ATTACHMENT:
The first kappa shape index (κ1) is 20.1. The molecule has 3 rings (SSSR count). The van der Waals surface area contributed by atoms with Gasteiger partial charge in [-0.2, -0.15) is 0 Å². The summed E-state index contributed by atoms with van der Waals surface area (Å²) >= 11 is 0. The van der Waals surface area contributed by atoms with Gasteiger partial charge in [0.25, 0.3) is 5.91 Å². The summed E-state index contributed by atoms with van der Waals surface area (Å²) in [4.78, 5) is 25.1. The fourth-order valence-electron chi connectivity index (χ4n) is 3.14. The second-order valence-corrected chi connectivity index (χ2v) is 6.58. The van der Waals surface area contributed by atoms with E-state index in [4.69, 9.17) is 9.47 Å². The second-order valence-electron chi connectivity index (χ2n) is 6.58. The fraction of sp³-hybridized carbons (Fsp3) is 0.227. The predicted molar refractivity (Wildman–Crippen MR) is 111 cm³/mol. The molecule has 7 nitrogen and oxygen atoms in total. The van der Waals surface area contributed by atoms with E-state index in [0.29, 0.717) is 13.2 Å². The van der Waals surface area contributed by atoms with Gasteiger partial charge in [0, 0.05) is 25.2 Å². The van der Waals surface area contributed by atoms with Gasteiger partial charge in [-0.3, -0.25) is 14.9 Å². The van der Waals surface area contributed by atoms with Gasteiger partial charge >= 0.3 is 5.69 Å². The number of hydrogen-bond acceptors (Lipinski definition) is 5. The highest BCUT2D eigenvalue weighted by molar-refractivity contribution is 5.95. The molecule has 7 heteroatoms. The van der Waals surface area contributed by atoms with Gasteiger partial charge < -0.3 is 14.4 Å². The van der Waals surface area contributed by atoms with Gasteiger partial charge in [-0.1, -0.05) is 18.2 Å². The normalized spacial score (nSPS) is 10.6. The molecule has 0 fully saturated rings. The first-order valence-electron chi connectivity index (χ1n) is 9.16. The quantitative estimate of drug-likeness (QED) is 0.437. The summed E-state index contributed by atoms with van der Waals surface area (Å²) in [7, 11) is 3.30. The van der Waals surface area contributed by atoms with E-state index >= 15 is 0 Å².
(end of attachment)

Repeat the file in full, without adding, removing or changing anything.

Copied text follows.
The first kappa shape index (κ1) is 20.1. The molecule has 3 rings (SSSR count). The van der Waals surface area contributed by atoms with Gasteiger partial charge in [-0.2, -0.15) is 0 Å². The summed E-state index contributed by atoms with van der Waals surface area (Å²) >= 11 is 0. The van der Waals surface area contributed by atoms with Gasteiger partial charge in [0.25, 0.3) is 5.91 Å². The summed E-state index contributed by atoms with van der Waals surface area (Å²) in [4.78, 5) is 25.1. The fourth-order valence-electron chi connectivity index (χ4n) is 3.14. The second-order valence-corrected chi connectivity index (χ2v) is 6.58. The van der Waals surface area contributed by atoms with E-state index in [4.69, 9.17) is 9.47 Å². The second-order valence-electron chi connectivity index (χ2n) is 6.58. The fraction of sp³-hybridized carbons (Fsp3) is 0.227. The predicted molar refractivity (Wildman–Crippen MR) is 111 cm³/mol. The molecule has 7 nitrogen and oxygen atoms in total. The van der Waals surface area contributed by atoms with E-state index in [0.29, 0.717) is 13.2 Å². The van der Waals surface area contributed by atoms with Gasteiger partial charge in [0, 0.05) is 25.2 Å². The van der Waals surface area contributed by atoms with Gasteiger partial charge in [-0.3, -0.25) is 14.9 Å². The van der Waals surface area contributed by atoms with Gasteiger partial charge >= 0.3 is 5.69 Å². The number of hydrogen-bond acceptors (Lipinski definition) is 5. The highest BCUT2D eigenvalue weighted by molar-refractivity contribution is 5.95. The molecule has 7 heteroatoms. The van der Waals surface area contributed by atoms with Gasteiger partial charge < -0.3 is 14.4 Å². The van der Waals surface area contributed by atoms with Gasteiger partial charge in [-0.1, -0.05) is 18.2 Å². The normalized spacial score (nSPS) is 10.6. The molecule has 0 fully saturated rings. The first-order valence-electron chi connectivity index (χ1n) is 9.16. The quantitative estimate of drug-likeness (QED) is 0.437. The summed E-state index contributed by atoms with van der Waals surface area (Å²) in [7, 11) is 3.30. The van der Waals surface area contributed by atoms with E-state index >= 15 is 0 Å².